Washington Week

Friday Nights on PBS

Robert Costa's Notebook: A new set, and a special moment, for 'Washington Week'

By Robert Costa
When some of nation’s best reporters sit down at the “Washington Week” table on July 20, they’ll see a lot around them that’s bright and fresh: high-definition television screens, a roundtable built from glass and polished wood, and a new “Washington Week” logo.
They’ll also be heartened to find that “Washington Week” isn’t changing its mission or its format — it’s just updating its look for the journey ahead. We’ll still provide the smartest conversations and in-depth analysis from reporters who are on the beat every day.
And don’t worry, the no frills, unpretentious spirit of show will continue. I promise.
Nevertheless, the debut of the new set for this wonderful institution is a special moment for WETA, PBS, and our devoted viewers.
Ahead of this year’s midterm elections and the 2020 presidential campaign, we’re investing in a program that seeks light rather than heat and understands the power of turning the volume down.
At a time when the political debate is often charged and tense, and partisanship is rampant, “Washington Week” is going to bolster its identity as a nonpartisan gathering place by adding new tools.
The new set showcases Washington’s iconic spots that matter for our democracy: the Capitol, the Supreme Court, and the White House. They will be always be our backdrop and a reminder of what’s at stake.
Since the traditional news cycle is now accelerating on Friday nights — this year has been a torrent of news breaking on the Russia investigation and White House shakeups — we’ve added a high-definition monitor that allows us to remotely add reporters to our table when we broadcast live at 8 p.m. EST on most PBS stations.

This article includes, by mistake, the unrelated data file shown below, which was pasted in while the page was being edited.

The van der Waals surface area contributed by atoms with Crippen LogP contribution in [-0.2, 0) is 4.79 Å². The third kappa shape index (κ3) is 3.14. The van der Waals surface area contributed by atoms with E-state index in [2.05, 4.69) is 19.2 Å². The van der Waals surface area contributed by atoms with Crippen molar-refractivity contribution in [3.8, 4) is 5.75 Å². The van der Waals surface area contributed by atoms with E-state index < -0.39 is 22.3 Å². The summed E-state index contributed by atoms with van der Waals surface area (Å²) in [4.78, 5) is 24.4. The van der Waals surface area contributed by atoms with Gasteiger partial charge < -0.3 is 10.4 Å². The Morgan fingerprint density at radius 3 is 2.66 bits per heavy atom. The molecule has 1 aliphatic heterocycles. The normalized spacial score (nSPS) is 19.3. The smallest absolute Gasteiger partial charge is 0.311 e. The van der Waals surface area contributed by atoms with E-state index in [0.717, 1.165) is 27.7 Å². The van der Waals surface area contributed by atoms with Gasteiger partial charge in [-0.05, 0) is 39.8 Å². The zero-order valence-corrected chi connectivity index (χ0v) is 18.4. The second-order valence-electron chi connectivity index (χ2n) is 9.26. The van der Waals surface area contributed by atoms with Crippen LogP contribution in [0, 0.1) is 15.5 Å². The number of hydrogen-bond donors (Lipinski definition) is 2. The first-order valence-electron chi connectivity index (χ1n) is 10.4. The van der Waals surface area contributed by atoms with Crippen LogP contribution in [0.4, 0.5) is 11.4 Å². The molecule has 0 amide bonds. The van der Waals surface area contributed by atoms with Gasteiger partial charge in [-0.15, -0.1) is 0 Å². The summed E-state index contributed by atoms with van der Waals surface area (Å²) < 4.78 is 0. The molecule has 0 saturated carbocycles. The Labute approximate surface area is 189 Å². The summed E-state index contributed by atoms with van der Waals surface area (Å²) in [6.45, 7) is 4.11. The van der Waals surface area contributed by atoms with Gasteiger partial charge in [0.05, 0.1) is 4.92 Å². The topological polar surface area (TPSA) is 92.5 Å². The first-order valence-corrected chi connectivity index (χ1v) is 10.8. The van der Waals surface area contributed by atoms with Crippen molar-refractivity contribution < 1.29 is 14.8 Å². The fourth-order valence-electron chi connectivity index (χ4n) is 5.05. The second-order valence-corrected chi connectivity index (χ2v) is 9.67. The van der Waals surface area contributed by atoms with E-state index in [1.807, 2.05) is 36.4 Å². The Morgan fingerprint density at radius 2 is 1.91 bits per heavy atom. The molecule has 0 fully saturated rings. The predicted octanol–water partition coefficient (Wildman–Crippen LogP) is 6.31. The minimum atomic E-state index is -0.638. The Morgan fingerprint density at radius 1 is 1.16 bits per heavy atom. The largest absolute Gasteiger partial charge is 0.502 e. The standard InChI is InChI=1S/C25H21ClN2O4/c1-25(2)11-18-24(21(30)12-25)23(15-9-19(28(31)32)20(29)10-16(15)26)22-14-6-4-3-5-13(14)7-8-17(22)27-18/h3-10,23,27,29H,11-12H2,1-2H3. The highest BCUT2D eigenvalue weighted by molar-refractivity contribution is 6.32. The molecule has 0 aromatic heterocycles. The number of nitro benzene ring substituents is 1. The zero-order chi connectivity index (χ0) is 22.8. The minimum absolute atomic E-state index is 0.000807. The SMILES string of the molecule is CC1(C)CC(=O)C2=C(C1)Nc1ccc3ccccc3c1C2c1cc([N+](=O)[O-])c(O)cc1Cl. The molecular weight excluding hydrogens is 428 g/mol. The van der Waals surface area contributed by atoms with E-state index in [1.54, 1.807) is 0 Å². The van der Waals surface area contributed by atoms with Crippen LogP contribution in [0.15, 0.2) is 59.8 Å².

The new music opening the show has a smooth feel as well as a sense of momentum. It's urgent but not overstated, reflecting the upcoming discussion.​
Friday night’s show is the culmination of nearly a year of work by the “Washington Week” team, especially the crew and the producers. I sincerely thank them for their dedication to everything involved, from the design to the construction to the tinkering this week.
While we all enjoyed the old orange-and-blue colored set that “Washington Week” had used since around 2000, mostly because it reminded us of our beloved late friend and inspiration, Gwen Ifill, we knew it was time for an update after about two decades.
Moving forward, “Washington Week” will be ever the same but dynamic. Every Friday night, we’ll keep bringing on new voices that matter and digging into critical issues. We’ll keep doing it from the same building where Paul Duke, Gwen and so many reporters have come together since 1967.
My hope is that Gwen would smile if she saw the new set — and that you will, too.